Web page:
The Virtual English 12-Stage Road Relays
15:00 - 5 April
On a busy weekend of virtual athletics competitions, the English 12-Stage Road Relays is perhaps the most prestigious.
First held in 1967, this year's official event has been cancelled, but hundreds of British club runners have signed up for the virtual edition. For those taking part, it's not just a substitute competition; it's also a way of raising money for Britain's National Health Service.
Much like the CoronaRun Half Marathon organised by Volare Sports (see below), participants have been instructed to run 5km alone as a time trial between 4-8 April and then upload their activity to Strava and submit it to the official results page. Men's teams have 12 scoring runners while women's teams have six.
After a busy first day of action, Scottish cross-country champion Jamie Crowe has posted the fastest men's clocking so far with a time of 13:59, while Sarah Astin is the fastest woman with 16:25. Tonbridge AC currently leads the men's team competition while Guernsey leads the women's contest, but with three more full days to go before the deadline, expect many changes to the leader board.
Fantastic representation of how the team standings are unfolding during #VNRRC— Jonny Currie (@currie_jonny) April 5, 2020
Current leading teams (avg 5k time):
1. Tonbridge (16:31)
2. Hercules Wimbledon (16:37)
3. Guernsey (16:44)
1. Guernsey (19:05)
2. Swindon (20:56)
3. Jarrow (21:14) https://t.co/VRwmRaLjQN
The Stay At Home Athletics Grand Prix
13:40 - 5 April
With virtual athletics competitions on the rise, Roster Athletics has created the 'Stay At Home Athletics Grand Prix'.
It comprises a '100m' sprint (well, a 20x5m shuttle run), a high-knees run, sit-ups, a one-mile run, wall sit, paper towel javelin, push-ups, shot put, jump & reach, standing long jump, and standing triple jump.
Some top athletes, including 2011 world pole vault champion Pawel Wojciechowski, have already signed up. Download the Roster app to follow the competition in full, but here's a snippet:
The STAY-AT-HOME Athletics Grand Prix is L I V E🔥— ROSTER ATHLETICS (@RosterAthletics) April 4, 2020
Remigiusz Olszewski runs 20 x 5m. More amazing videos in the news feed in the @RosterAthletics app📲#RosterAthletics #athletics #trackandfield #StayHome pic.twitter.com/Rf0GzRFV9B
The inaugural virtual CoronaRun
11:40 - 5 April
Management company Volare Sports set up a virtual competition yesterday for their group of Kenyan athletes.
They were instructed to run a half marathon - completely alone, of course - and to then share their recorded effort.
40-year-old Edwin Kirwa recorded the fastest time among the men, clocking 1:01:52. Fancy Chemutai, the fourth-fastest performer in history, was the top woman with a run of 1:10:05.
How the pandemic is affecting contract negotiations for professional athletes
11:20 - 5 April
Athlete representative Stephen Haas recently appeared on the Ryan Fenton & Alex Lohr Podcast to talk about how major brands have had to change their approach to professional contracts.
Saturday 4 April
A new use for sports venues
23:30 - 4 April
The grounds of Brazil's Maracana Stadium, which staged the Olympic opening and closing ceremonies in 2016, are being used as the site of a new field hospital that will host patients carrying the coronavirus.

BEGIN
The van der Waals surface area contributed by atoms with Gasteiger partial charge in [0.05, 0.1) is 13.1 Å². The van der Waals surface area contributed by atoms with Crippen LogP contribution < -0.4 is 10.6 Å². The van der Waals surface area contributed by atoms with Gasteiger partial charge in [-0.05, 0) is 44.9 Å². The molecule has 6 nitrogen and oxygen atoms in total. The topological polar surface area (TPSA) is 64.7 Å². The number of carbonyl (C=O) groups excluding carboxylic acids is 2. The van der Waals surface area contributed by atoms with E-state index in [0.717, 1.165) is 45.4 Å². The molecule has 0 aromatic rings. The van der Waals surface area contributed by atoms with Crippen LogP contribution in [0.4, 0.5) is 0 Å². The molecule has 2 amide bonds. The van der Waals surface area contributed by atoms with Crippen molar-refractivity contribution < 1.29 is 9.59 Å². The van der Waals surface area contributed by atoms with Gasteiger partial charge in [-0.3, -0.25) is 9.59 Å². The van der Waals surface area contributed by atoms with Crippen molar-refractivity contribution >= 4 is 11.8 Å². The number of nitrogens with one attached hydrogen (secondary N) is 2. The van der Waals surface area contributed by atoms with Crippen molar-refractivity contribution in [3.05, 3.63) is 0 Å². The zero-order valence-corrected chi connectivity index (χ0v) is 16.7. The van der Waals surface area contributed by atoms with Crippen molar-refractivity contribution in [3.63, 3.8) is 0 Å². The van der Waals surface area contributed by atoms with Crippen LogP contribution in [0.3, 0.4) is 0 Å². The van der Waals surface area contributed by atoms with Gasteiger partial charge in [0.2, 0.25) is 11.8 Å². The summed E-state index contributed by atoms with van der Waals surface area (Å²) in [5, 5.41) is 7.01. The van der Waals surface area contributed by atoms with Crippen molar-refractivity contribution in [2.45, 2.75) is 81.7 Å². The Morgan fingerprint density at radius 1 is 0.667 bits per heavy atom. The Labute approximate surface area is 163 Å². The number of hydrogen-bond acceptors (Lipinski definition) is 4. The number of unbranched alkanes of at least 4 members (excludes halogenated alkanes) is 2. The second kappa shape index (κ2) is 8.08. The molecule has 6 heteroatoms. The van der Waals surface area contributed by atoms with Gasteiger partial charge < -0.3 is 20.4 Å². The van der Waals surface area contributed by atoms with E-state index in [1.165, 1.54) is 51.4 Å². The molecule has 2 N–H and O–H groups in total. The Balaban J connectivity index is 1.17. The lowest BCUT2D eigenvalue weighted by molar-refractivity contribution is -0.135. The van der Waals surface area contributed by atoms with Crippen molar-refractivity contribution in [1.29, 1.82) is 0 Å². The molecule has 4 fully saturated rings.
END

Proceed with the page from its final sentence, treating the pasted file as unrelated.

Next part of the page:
The facility, built in the car park surrounding the 80,000 capacity stadium, will have 400 beds and be one of eight temporary facilities set up across Rio de Janeiro state to help deal with an expected influx of coronavirus patients.
It is one of several sporting venues to be repurposed in a bid to help fight the coronavirus.
The athletes' village used for the 2019 Pan-American Games in Peru is being converted into a coronavirus medical facility, while the Jawaharlal Nehru Stadium in New Delhi, the athletics venue for the 2010 Commonwealth Games, is set to be converted into a quarantine facility.
World Athletics Baking Tour, anyone?
20:25 - 4 April
Can't lie, we're kind of tempted...
If we can’t race again soon then I predict that the distance running community will begin a full-blown baking competition and my hips aren’t ready for the consequences of that.— Matthew Baxter (@MatRobertBaxter) April 3, 2020
Heptathletes rushing in
19:45 - 4 April
Combined eventers are renowned for their camaraderie, so lock-down is no barrier to this international bunch of heptathletes - including world champion Katarina Johnson-Thompson and Olympic champion Nafissatou Thiam - who put together this #dontrushchallenge video:
Masks for everyone
15:35 - 4 April
Czech hammer record-holder Katerina Safrankova has made use of her new-found spare time by sewing masks for anyone who needs them in her hometown of Kolín.
She packages up each mask and attaches them to a sign stuck to her garage door saying 'roušky všem' (masks for everyone).
View this post on Instagram
Tak jo,máme tu jeden experiment na téma roušky. Už s ní chodíme téměř všichni a kdyby ne, tak se stačí stavit u mojí garáže 😂😷mám několik variant co se může dít.....ale budu doufat, že alespoň některou z nich si vezme někdo kdo ji potřebuje 🙏🏽 #rouskyvsem #experiment #garaz #rousky #dobryskutek #kacenatlacena #bilboard #kolin
Solomon still trying to process Olympic postponement
14:15 - 4 April
Australian 400m sprinter Steve Solomon, who reached the Olympic final as a teenager in 2012, had enjoyed a solid start to this year, recording early-season victories of 45.65 and a world-leading 45.37.
In an interview with The Weekend Australian, he gives an insight into the mind of an athlete as they come to grips with the decision to postpone the Tokyo Olympics for 12 months.
"The fact the Games are still going and not cancelled brings me a lot of joy," he said. "But there is certainly that element of how do we re-plan what was a meticulously planned-out campaign towards the Tokyo Olympics going ahead this year.
"There is so much in the build-up towards it that I am still processing and actively trying to articulate because I believe it is important to do so and share it."